Campus Life

Mason Prepares for Annual Basketball “Madness”—Just Not at Midnight

By Buzz McClain

You can thank the University of Maryland for Mason Madness. The annual rally to kick off the Mason men’s and women’s basketball seasons takes place this year on Friday, October 12, at the Patriot Center.

In 1970, Maryland’s head basketball coach, the legendary Lefty Driesell, flaunted NCAA rules regarding when a coach can legally practice with his squad by scheduling a mile-and-a-half run at the school’s track on October 15 at 12:03 a.m., three minutes after the official time practice could begin.

At each Mason Madness, the men’s and women’s basketball players are introduced to the Patriot fans and take the court with fanfare. Photo courtesy of Intercollegiate Athletics.

No laser lights, no over-the-top pageantry, in fact, the coaches watched the players run for six minutes using flashlights.

Still, with little promotion, some 3,000 students turned out to watch, and a national collegiate sports tradition was born as the practice spread from campus to campus. Midnight Madness dawned on Mason in the 1980s.

At first, the Mason version of the event was held in the Physical Education Building (now the RAC), where the varsity teams played before the opening of the Patriot Center in 1985. And the rally did indeed begin at midnight and carried on into the early hours. Thankfully, Mason senior associate athletic director Jay Marsh says the NCAA rules changed and so did the start time of the festivities.

“We begin at 9 and it’s over a little after 10,” says Marsh, who is senior associate athletic director for facilities, events, and championships in Intercollegiate Athletics. “And that’s why it’s ‘Mason Madness’ and not ‘Midnight Madness.’” He sounds relieved.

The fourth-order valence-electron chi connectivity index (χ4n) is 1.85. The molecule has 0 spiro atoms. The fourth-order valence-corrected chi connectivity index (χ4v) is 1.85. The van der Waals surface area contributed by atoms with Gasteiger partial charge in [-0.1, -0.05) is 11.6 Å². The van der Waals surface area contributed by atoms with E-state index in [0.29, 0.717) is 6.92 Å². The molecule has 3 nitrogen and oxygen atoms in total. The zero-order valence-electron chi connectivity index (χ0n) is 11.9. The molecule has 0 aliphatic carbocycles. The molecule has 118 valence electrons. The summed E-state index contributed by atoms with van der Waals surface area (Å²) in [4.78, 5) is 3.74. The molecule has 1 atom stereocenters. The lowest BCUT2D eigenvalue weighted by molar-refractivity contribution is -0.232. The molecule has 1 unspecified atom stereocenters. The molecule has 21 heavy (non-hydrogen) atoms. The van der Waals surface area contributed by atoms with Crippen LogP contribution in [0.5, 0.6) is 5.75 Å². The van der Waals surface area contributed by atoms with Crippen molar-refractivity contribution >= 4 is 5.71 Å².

Another change: The teams do not practice during the event. “It’s really to draw attention to the start of basketball season,” says Andrew Ruge, the associate athletic director who handles marketing. “It does a good job of getting people aware the season is coming. It’s a great idea by Lefty.”

In this photo from 2010’s Mason Madness, Ken Carlson, the “T-shirt Guy,” lets former president Alan Merten use the T-shirt gun. Photo by Intercollegiate Athletics.

Over the years, there have been various diversionary themes—The Blair Witch Project, TV’s Survivor, Michael Jackson’s “Thriller”—as well as hired performers, including Peter Rabbit the Bucket Drummer and the Amazing Christopher and his synchronized life-size puppets. These days, the show’s rousing entertainment is handled by Mason’s own Doc Nix.

Doc Nix is Michael Nickens, the assistant professor of music and director of the athletic bands who has claimed a bit of fame on and off campus for his distinctive style of dress (flamboyant vested suits and Chinese robes) and his use of a gem-capped cane as a baton, not to mention the Patriot passion he generates among his enthusiastic musicians. During Mason Madness, Nix leads a combined spirit team that includes the 60 plus-member pep band—the Green Machine—the Masonettes dance team, and the acrobatic cheerleader squads.

For last year’s Mason Madness, men’s basketball head coach Paul Hewitt (right) dressed like Green Machine director Michael “Doc Nix” Nickens. Photo courtesy of Intercollegiate Athletics.

Last year, first-year men’s head coach Paul Hewitt got caught up in the Nix excitement and made his Mason Madness debut dressed as Nix, in a matching vested suit.

The music and pageantry build anticipation for what Ruge calls “the big reveal,” when the members of the varsity basketball teams are introduced to the fans for the first time. The players emerge from a screen of smoke and lights, with their names and faces projected on video screens.

By the way, as for this year’s get-up, Coach Hewitt says, “It’s a surprise.”

A video of highlights from Mason Madness can be seen here. Doc Nix and the Green Machine’s performance last year can be seen here.

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